Another 16 pictures from the Saturday added to our Flickr folder
The thing about living relatively close to a festival site is, apart from getting all the nasty camping details out of the way, you can just swan in any time you want, so we decided that on this day half twelve would be a decent time for meeting people and generally soaking in the atmosphere.
Two hours later...
In fact, it seems Joan As Policewoman is running late too, as an apologetic Joan Wasser and rhythm section are still doing final soundchecking up to their stage time. It's worth the extra effort. Coming out of the tent our thoughts turned back to Patrick Wolf here last year, not for both their violin prowess - Wasser is Antony & The Johnsons' string arranger but here switches between guitar and organ - but for how that set saw us go in as someone vaguely aware of and intrigued by the set-up of their work and come out converted. Astute, melodically charged and topped off by a dramatic swooping voice that's played up best on Real Life, which she plays without the other two, Joan has an endearing line in banter, comparing playing at 2.30pm to showing off at a family reunion, and a personality that far outstrips most of what we'll see this weekend, transfixing pretty much everyone in the immediate radius. Better, minutes later she seemingly gets the signing tent opened off-schedule - we can report she's very nice and signs herself 'Joan JAPW' - and we see her hanging around outside much later.
Despite dire weather warnings the rain holds off until after nightfall, which means Tunng get a very decent audience for their folktronica, which is amiable enough with some nice touches but would probably work better inside. Meanwhile, a band who'd work really well outdoors are, yes, indoors. We've just realised that of the bands we really wanted to see today three we've already seen full sets by at Truck three weeks ago. At least it means easy comparisons can be drawn, although in the case of Brakes the question "what were they like?" can be answered "they're Brakes, how can they be anything other than tremendous?" A blistering opening of Ring A Ding Ding, Hi How Are You, Heard About Your Band and Pick Up The Phone - four songs in about five minutes - ensures the hall is packed out for a set that understandably leans heavier on the album than that at Truck but is completely unstinting in every other way, from Tom White's power leaps to the traditional casual attendee-confuser of Cheney, which they play twice, after the bloke behind us had asked "was that everything? Was that it?" after the first one.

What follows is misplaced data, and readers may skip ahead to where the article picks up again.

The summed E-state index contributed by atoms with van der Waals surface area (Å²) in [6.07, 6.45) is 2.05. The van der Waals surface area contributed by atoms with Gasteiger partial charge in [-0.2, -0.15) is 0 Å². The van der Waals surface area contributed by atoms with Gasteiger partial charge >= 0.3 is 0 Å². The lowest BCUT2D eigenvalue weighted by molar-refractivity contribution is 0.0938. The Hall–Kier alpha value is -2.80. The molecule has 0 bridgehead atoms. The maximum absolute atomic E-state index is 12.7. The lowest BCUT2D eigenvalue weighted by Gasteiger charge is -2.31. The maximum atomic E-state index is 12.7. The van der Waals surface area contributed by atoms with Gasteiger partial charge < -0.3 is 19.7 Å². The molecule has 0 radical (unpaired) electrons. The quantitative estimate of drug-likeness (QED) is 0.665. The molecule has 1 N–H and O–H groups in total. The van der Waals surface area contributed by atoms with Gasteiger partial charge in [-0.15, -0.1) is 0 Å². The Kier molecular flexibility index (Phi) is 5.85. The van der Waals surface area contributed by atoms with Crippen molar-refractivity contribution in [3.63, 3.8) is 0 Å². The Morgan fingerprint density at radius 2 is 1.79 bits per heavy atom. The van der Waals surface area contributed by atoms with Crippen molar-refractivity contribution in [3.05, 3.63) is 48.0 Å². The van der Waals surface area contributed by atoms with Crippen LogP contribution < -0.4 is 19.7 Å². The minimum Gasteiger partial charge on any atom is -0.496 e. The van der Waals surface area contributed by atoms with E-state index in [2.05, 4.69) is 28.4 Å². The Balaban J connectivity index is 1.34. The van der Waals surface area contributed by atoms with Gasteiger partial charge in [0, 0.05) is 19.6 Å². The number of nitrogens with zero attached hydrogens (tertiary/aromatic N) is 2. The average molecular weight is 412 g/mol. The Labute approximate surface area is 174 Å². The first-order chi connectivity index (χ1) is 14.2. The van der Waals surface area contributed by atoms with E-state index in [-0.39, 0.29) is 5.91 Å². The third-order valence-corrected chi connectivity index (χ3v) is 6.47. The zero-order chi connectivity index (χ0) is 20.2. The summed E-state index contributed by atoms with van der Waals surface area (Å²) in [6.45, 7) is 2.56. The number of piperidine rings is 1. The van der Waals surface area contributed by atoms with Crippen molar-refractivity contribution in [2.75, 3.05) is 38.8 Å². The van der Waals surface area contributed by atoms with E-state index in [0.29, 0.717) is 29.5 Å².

Straight back out for another rendezvous with the Young Knives, although something's not quite clicking with them today. The famed banter between Henry and House Of Lords isn't showing up today, although House is giving it the occasional barely received go revealing before Loughborough Suicide that he'd had to explain the title to the Loughborough Echo in the week, and there's an odd number of B-sides for a band who are about to release an album. The energy remains, though, and Weekends And Bleak Days gets the weekend's first really big singalong. With a full Rising tent being treated to Gravenhurst's fairly uninspired live attempt to meld alt-rock shapes with their previous folk-Tortoise sound, we make for Isobel Campbell coaxing the country-noir influences out of her Mercury-nominated album. Dormouse-quiet and with the obvious handicap of no Mark Lanegan, she filled the hall but it sounded like her songs' nuances could have done with something more intimate.